Those few portfolio managers who do manage to beat the S&P 500 benchmark fairly consistently (think Buffett) are said to possess “positive alpha”—that is, their actual returns are better than expected returns when you consider the amount of risk they assume. If the primary role of the CEO is to allocate capital efficiently and maximize the profitability (and thus, the stock price) of the firm, then the duty of a board of directors is to identify CEO candidates with positive alpha. Steve Jobs of Apple seems to have it, as did Jack Welch at GE and Lou Gerstner at IBM. In an efficient market, one would expect that only a small percentage of CEOs would be able to beat expectations and turn in superior performance.
One way to match pay with performance is to offer incentive pay, but, even with such a package, a CEO presents a risky bet for a board since, if he underperforms for two years, the savings in pay don’t come close to the loss in expected profits or decline in stock price. And, even with incentives that link pay to stock prices or profits, the mismatch between compensation and performance can be extreme—down as well as up. Some CEOs are clearly underpaid. Forbes recently calculated that, over the past six years, Robert K. Cole, CEO of New Century Financial—a company with a market capitalization of $2.2 billion—received average annual compensation of only $1.6 million while his company’s stock returned 36 percent yearly. Over the same period, Mark Pigott, CEO of Paccar, made just $3.1 million annually while his company’s stock returned 30 percent a year.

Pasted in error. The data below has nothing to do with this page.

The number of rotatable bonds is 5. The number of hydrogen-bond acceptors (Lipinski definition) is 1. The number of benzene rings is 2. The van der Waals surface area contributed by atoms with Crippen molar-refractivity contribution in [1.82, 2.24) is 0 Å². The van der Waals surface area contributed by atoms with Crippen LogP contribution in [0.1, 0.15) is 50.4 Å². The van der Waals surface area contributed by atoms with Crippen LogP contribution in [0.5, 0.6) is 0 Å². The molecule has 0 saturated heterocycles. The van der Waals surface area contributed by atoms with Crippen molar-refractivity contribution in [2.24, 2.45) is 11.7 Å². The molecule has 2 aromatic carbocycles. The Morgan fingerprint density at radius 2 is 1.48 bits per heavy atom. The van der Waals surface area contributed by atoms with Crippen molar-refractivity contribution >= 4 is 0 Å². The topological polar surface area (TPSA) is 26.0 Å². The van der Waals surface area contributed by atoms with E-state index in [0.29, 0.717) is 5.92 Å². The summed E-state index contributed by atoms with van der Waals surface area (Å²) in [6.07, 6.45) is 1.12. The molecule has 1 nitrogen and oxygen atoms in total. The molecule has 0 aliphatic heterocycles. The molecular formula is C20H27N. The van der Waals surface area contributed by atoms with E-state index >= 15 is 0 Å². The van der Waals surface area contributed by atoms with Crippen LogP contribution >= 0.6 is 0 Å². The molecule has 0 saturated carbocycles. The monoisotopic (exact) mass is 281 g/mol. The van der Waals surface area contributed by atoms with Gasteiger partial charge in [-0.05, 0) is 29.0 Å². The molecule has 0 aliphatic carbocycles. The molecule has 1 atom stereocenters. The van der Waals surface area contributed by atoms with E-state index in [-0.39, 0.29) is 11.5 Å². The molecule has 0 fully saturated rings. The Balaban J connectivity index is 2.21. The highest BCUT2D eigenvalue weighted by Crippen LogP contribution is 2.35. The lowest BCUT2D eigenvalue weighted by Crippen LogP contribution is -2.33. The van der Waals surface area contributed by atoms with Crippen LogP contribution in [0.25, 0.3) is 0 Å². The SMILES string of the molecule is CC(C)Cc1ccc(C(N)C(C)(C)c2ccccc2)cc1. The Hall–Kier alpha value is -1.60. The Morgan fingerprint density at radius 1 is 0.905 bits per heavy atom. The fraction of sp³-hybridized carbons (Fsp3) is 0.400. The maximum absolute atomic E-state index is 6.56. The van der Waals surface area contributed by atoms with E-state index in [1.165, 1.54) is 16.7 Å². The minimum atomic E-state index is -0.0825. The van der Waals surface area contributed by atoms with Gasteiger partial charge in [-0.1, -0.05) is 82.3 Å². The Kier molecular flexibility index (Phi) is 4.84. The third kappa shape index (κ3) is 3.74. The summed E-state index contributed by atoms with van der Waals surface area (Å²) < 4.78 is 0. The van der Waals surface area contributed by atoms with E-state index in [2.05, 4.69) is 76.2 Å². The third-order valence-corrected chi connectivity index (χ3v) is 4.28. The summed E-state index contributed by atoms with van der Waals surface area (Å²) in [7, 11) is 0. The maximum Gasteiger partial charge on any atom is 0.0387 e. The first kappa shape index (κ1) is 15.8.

'It’s crazy, ' Charles Munger says, 'to have incentives that drive your most intelligent people into a very sophisticated gaming system.' The incentive, of course, is money. There may be not enough of it in running public companies, and too much of it elsewhere.